Charles "Lucky" Luciano (born Salvatore Luciana - November 24, 1897 - January 26, 1962) was a Sicilian mobster in the United States. Luciano is considered the father of modern organized crime in the United States for the establishment of the first Commission. He was the first official boss of the modern Genovese crime family. He was, along with his associate Meyer Lansky, instrumental in the development of the National Crime Syndicate in the United States.
Luciano was tried and successfully convicted for compulsory prostitution in 1936 after years of investigation by District Attorney Thomas E. Dewey. Luciano was given a thirty-year prison sentence, but was allowed to live his life freely outside the United Sates when he struck a deal with the government during World War II while still imprisoned. After his deportation to Italy, with major assistance from mob underling and eventual rival Vito Genovese, he started the most lucrative (at the time) heroin racket in the world.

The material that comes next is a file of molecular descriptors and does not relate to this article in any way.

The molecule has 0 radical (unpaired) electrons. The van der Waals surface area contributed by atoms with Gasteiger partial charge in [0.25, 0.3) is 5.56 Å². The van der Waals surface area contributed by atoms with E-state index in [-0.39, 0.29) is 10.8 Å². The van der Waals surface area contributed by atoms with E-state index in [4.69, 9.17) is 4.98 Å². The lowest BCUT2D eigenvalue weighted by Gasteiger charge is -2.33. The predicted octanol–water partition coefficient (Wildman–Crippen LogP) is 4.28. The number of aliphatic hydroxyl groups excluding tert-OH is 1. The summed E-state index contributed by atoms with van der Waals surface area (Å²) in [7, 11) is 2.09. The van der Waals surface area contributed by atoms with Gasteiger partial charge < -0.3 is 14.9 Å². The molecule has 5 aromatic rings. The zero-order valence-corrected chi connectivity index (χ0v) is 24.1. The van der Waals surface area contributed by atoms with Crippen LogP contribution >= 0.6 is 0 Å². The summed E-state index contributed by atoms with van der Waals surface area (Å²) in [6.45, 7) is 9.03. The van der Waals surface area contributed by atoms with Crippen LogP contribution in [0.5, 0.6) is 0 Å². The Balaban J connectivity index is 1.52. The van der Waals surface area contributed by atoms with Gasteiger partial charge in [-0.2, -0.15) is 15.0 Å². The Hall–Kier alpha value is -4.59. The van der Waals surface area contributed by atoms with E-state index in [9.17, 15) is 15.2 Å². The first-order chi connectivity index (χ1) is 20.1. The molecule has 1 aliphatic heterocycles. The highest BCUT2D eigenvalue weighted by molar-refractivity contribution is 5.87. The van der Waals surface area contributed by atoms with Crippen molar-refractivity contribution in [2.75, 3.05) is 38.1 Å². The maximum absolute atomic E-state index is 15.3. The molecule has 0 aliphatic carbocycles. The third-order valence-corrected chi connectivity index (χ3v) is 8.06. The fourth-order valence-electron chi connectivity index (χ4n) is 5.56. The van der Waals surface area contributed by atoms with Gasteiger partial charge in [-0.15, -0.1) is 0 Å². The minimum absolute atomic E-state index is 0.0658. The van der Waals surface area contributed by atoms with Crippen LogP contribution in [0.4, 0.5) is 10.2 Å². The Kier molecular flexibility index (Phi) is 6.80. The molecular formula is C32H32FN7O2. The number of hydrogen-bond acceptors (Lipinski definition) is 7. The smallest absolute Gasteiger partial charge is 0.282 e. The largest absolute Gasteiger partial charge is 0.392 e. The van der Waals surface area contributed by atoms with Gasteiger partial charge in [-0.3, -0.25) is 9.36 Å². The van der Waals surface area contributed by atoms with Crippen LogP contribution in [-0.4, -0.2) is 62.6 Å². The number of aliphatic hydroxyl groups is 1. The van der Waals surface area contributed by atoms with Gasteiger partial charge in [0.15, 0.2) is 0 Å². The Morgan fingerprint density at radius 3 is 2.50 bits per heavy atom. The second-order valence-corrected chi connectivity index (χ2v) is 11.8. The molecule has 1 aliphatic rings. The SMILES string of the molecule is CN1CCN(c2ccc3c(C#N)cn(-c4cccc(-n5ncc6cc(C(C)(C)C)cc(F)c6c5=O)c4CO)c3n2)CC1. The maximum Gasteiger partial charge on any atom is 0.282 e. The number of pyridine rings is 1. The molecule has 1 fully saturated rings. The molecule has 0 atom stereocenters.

On January 26, 1962, Luciano died of a heart attack at Naples International Airport. Luciano had one to the airport to meet with American producer Martin Gosch about a film based on his life.